Pray for America
by Lance Colkmire

June 25, 1984

M

ost Christians in the United States are not fulfilling the duties of Christian citizenship, states Bill Bright, president of Cam­pus Crusade for Christ. “We have disobeyed our Lord,” Bright says. “We have ceased to be the ‘salt of the earth’ and the ‘light of the world,’ as Christ has commanded. As a result . . . we are in danger of losing our nation by default.”

Bright believes that praying for our country is the first step in setting this nation “on a new course of righteousness for His glory,” and in becoming good Christian citizens.

We can learn how to pray for America by studying the prayer which King Solomon offered for Israel when he dedicated the Tem­ple to the Lord. This magnificent invocation is recorded in 2 Chroni­cles 6:14-42.

Pray that America will be a “covenant nation” (vv. 14-17). The covenant which God made with Abraham concerning Israel comes by faith to all godly peoples (Romans 4:16). The psalmist wrote, “Yea, happy is that people, whose God is the Lord” (Psalm 144: 15).

Pray for divine intervention (vv. 18-21). Solomon prayed that the Temple would be a place where God would hear His people’s cries. As God’s children we should cry out for God to manifest His glory in our land.

Pray for justice (vv. 22, 23). Justice can prevail only if a nation has righteous leaders. We should pray for our governmental leaders, and prayerfully determine which candidates we should promote and vote for when elections draw near.

Pray for victory (w. 24, 25). We must pray that Christianity will triumph over America’s great­est enemies-immorality, apathy, humanism, Satanism, materialism, and the opponents of religious freedom.

If our nation again becomes a Christian nation, all of its needs will be met by God.

Pray for blessings (vv. 26, 27). If our nation again becomes a Christian nation, all of its needs will be met by God.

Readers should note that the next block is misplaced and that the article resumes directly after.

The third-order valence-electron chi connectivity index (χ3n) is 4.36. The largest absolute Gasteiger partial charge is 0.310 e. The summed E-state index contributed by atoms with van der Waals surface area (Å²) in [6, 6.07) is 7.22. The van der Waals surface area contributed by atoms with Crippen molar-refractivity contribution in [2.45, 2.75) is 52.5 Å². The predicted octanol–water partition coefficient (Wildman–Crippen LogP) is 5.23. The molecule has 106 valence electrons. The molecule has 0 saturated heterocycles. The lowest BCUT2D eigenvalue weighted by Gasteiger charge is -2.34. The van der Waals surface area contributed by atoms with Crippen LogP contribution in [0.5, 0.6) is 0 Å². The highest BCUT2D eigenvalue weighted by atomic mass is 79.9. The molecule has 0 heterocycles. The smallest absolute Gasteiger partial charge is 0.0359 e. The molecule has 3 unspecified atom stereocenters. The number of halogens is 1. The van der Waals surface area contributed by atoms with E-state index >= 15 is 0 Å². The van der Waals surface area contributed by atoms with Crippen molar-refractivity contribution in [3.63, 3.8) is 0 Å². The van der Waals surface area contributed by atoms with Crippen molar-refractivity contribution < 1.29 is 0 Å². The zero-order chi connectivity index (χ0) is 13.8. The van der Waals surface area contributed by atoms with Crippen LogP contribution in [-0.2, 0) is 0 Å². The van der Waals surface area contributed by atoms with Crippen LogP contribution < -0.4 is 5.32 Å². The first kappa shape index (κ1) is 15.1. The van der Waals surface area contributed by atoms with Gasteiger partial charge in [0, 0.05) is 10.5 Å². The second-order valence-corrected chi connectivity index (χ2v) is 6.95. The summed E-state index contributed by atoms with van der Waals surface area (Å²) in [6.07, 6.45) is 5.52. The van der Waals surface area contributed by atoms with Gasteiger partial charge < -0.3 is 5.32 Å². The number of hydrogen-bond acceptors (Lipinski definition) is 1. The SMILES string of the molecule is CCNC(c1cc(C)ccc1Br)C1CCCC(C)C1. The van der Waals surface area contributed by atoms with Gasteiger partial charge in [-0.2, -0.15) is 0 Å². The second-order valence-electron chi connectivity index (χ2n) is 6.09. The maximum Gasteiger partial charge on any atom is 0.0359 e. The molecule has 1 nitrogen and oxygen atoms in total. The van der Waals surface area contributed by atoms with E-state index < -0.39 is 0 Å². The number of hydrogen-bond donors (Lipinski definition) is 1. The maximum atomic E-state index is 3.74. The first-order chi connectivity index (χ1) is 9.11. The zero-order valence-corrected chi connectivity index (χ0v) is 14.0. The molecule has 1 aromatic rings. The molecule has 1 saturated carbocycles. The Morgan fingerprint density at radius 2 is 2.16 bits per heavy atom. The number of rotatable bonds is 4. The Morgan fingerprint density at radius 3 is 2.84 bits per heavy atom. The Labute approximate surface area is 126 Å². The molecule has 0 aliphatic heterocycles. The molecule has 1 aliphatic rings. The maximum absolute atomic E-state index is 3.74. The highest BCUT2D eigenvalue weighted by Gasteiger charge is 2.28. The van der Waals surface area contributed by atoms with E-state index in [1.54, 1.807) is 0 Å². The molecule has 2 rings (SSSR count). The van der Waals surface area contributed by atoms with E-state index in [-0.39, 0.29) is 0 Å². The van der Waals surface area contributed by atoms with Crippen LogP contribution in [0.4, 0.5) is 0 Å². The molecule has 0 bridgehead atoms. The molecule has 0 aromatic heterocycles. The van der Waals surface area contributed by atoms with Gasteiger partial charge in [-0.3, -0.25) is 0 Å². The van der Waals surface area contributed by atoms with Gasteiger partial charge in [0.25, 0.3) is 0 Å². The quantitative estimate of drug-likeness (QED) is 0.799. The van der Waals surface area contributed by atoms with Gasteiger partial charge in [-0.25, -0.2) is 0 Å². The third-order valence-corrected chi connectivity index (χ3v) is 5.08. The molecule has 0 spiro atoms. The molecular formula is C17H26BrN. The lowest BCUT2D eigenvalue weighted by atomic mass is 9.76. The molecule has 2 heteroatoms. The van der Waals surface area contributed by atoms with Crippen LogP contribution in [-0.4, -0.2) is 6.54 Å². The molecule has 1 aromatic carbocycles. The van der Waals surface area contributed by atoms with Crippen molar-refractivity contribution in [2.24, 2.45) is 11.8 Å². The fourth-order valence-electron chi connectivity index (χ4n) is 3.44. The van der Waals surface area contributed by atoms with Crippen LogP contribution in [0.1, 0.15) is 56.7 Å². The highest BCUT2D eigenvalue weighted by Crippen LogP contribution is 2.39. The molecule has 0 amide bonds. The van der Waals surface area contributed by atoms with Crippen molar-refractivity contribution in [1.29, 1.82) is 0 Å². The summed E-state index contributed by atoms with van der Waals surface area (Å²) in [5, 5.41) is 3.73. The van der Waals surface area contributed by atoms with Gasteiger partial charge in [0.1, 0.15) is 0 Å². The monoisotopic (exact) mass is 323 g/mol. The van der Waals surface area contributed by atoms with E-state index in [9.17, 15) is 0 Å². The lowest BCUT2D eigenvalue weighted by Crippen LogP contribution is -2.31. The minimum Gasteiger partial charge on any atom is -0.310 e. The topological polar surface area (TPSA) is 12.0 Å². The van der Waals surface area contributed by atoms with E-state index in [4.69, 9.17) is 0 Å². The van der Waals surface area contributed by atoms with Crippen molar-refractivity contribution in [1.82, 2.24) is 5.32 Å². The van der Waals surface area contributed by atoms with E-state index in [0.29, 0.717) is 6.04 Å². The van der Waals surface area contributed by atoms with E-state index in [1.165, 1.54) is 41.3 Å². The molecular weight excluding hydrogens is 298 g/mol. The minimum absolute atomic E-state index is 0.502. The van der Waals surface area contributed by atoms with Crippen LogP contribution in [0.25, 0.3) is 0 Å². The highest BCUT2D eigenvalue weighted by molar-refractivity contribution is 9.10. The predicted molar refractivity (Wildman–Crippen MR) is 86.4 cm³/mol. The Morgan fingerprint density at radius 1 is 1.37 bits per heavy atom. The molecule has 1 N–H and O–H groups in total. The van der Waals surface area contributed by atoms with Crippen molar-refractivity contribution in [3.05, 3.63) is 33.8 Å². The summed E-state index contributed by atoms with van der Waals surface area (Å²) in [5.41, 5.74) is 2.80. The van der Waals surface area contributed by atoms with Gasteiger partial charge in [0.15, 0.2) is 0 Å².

Pray for individuals (vv. 28-31). Revival comes as individuals, such as our relatives and friends, repent. Since repentance is a personal act, Solomon prayed, “Render unto every man according unto all his ways.”

Pray for the oppressed (vv. 32, 33). James wrote, “Religion that God our Father accepts as pure and faultless is this: to look after widows and orphans in their dis­tress” (James 1:27; New Interna­tional Version). We should pray and work for the rights of the truly needy people in America.

Pray for the cause of Christi­anity (vv. 34, 35). America can be the world’s greatest lighthouse for Christianity, outshining the evils of atheism, false religions and unconcern in other nations.

Pray that mercy will be received (vv. 36-39). The United States deserves divine judgment, yet God is “ready to pardon, gracious and merciful, slow to anger” (Nehemiah 9: 17). But judgment will come.

Our prayers for the United States should reflect the mode of Solo­mon’s dedicatory prayer. First, he sought God humbly: “Hitherto, while speaking to the people, the king had stood; now, in address­ing God, he kneels,” says Pulpit Commentary. Second, he beseeched God fervently: Solomon stretched his hands heavenward, symbolizing “inward emotion and fervency of spirit.” Third, he prayed believingly.

God grandly answered the wise king’s invocation by filling the Tem­ple with His glory and promising, among other things, “If my people, which are called by my name, shall humble themselves, and pray, and seek my face, and turn from their wicked ways, then will I hear from heaven, and will forgive their sin, and will heal their land” (2 Chroni­cles 7:14).

Lance Colkmire is managing editor of Church of God Publications and editor of the Evangel.